No-knead rye bread.

I like to score the top with a razor or straight blade before baking, just because I like how it looks. There’s no scientific need to do it with this bread. But it looks pretty to make slashes or a tic/tac/toe design like the one above. I’m all about the aesthetics. If you want to do the same, after placing it in the pot, cut the top with a sharp blade or razor (clean!) in whatever design you want. I usually use a cross or X or the one done here. There are fancier ones, and ones that go with the shape of your bread as well. Be careful though- the pot is very hot!

The bread will sound hollow when thumped on the bottom when it’s done. But be careful doing that and please don’t burn yourself. Kthx.

This bread makes amazing sandwich & soup bread. You know what I mean- the kind of bread you can pile roast chicken leftovers or roast beef on and it won’t get soggy. The kind of bread you can dip in any soup- even goulash- and it’s just the It’s also excellent plain with some good salted butter. Or marmalade, or jam. But it’s also excellent with sharp white cheddar and a glass of red wine.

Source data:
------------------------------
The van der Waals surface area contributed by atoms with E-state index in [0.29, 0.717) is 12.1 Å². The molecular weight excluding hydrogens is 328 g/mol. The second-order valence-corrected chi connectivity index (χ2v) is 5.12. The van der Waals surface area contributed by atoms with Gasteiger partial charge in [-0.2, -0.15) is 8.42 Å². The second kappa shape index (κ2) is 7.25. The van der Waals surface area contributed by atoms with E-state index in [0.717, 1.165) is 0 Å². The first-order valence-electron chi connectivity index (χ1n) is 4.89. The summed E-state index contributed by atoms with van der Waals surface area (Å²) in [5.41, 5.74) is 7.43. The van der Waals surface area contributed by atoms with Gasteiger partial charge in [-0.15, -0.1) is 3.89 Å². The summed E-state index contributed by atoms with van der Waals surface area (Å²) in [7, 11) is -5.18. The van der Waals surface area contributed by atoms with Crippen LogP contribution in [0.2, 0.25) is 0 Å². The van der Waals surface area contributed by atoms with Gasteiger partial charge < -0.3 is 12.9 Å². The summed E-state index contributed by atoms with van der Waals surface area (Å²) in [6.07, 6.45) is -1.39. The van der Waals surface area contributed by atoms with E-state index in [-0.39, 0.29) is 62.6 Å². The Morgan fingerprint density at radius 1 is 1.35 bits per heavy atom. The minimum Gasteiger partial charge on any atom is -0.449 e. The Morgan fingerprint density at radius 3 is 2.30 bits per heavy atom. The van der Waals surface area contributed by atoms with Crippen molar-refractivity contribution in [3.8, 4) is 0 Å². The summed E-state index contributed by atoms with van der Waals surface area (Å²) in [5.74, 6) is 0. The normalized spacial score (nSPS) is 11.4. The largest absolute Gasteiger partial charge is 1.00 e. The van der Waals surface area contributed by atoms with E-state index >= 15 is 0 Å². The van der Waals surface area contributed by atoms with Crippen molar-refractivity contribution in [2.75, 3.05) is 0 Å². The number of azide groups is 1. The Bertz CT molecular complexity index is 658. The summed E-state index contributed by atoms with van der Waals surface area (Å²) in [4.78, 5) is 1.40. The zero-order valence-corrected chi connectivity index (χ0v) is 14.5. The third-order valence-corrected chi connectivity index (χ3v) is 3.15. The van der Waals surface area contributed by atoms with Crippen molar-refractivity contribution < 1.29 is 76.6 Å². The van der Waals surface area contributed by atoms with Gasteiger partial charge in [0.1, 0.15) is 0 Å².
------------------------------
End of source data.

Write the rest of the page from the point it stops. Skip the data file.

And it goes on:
No-knead rye bread.

The key to this bread is the rise. You really have to just start it the day before. There are no shortcuts, but it’s WORTH IT. Do you know what a pain in the ass it is to knead bread? And yes, you can use a stand mixer with a dough hook, but that takes time too. And requires a stand mixer.